It was sometime in 1871. The Cuddalore District Court was hearing a petition on who qualifies to perform Puja at Chidambaram Temple. The existing priests themselves were arguing their case. They said the practice was originally entrusted to the priest community (Dikshitars) whose only profession was to carry out Puja at temples by following certain tradition, norms and principles. These priests were carrying the traditional practice for many years with discipline. In order to substantiate their argument, they quoted a line from Thiruppugazh which gave clear indication that only those Brahmins who have been following the norms prescribed in Vedas could carry out the Puja in the particular manner prescribed. (Veda noon murai vazhuvame dhinam, velviyal ezhil punai moovayira, menmai vediyar mikave poosanai purikove).
The song made an enormous impression on Vadakkupattu Subramanyan, the Writer in the Court. He found some inherent power within the song. “This song could not have been composed by a human. There is a divinity behind this song”, he said to himself. After the Court dispersed, he went up to the priests and asked them what this song was and who composed them. The priests explained that this song which begins as ‘Dathu mamalar mudiyale’ was rendered by Sri Arunagirinathar, the author of Thiruppugazh, while he visited the temple of Chidambaram. Subramaniam who was an ardent devotee of Tiruthani Muruga now found a medium to reach his Lord. He then decided to dedicate himself to Thiruppugazh form of worship.
A magnificent work such as Thiruppugazh was not fully known to the world at that time. The songs were lying in manuscript form in some dark corners of the world, unrecognized and unsung. Can a work like Thiruppugazh which was composed by the blessings of Lord Muruga remain unnoticed? Can the devotees be deprived of the nectar of Thiruppugazh that would liberate them from the world of illusion? It cannot be. The power in Thiruppugazh is so great that it reveals itself at the appropriate time, to be rendered, to be heard and to be experienced. Then, by a divine intervention, the glory of Thiruppugazh was revealed to Sri Subramaniam. He then made it his mission to locate Thiruppugazh songs which were lying scattered at different places in manuscript form and succeeded in his mission to a great extent. After his demise, his son, Sri Chengalvarayan carried the work forward and obtained more songs and brought out a collection of Thiruppugazh songs including Kandar Anubhuti, Alamgaram, and Vakuppu. It is this work that serves as the basic source for all the subsequent works on Arunagirinathar and his compositions. Chengalvarayan did extensive research on Thiruppugazh and brought out an outstanding work, “Arunagirinathar Varalarum, Nool Araichiyum” (Life history of Sri Arunagirinathar and research study on his works). But for the sincere efforts taken by Sri Chengalvarayan, Muruga devotees would not have blessed with an effective form of worship like Thiruppugazh.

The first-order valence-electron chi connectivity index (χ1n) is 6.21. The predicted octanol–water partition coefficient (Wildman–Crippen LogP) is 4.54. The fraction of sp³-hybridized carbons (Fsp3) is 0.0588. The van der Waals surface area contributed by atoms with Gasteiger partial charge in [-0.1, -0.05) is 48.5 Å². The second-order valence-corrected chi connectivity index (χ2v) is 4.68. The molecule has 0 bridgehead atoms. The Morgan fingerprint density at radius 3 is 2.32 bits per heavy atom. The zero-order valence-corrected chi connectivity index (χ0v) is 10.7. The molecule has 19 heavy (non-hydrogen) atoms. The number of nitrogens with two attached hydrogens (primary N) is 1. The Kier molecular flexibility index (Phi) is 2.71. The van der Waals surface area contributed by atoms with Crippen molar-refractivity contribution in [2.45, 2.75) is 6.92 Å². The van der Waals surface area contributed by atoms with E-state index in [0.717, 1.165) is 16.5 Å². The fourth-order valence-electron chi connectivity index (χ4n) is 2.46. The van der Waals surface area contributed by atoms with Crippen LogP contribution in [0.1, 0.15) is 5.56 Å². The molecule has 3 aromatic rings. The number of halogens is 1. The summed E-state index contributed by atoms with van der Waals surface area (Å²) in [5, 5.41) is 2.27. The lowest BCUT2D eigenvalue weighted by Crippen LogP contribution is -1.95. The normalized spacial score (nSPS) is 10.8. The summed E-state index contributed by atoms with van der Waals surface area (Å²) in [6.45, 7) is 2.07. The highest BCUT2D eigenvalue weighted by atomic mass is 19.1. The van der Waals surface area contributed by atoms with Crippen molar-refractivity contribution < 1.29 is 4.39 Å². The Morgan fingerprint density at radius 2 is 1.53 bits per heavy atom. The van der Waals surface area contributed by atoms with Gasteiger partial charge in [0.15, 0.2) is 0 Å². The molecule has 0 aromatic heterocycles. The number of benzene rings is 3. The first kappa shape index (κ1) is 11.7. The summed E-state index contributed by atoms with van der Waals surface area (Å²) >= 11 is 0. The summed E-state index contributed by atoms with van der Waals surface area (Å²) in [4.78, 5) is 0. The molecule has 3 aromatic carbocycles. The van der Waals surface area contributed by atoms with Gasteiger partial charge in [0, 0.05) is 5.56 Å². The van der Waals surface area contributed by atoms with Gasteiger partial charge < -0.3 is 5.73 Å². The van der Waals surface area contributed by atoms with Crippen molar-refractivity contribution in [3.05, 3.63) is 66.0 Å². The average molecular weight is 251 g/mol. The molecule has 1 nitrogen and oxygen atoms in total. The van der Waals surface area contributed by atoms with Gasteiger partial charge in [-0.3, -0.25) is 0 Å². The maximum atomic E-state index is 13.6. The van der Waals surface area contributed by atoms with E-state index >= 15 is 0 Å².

When Dr U. VaSwaminatha Iyer, the great Tamil Scholar, was laid up with ailment, Chengalvaraya Pillai went to enquire his welfare. The delighted Swaminatha Iyer caught up Chengalvaraya Pillai’s hands, placed them reverentially against his eyes and said: “These are the precious hands that did extensive research on Thiruppugazh”.Moved by emotion, Chengalvaraya Pillai touched the feet of Swaminatha Iyer and remarked: “These are the precious feet that walked long distances seeking Thamizh literature of Sangam era.” Such was their mutual appreciation of the qualities of the other. Muruga devotees are indebted to Sri Chengalvaraya Pillai for presenting them an invaluable treasure of Thiruppugazh.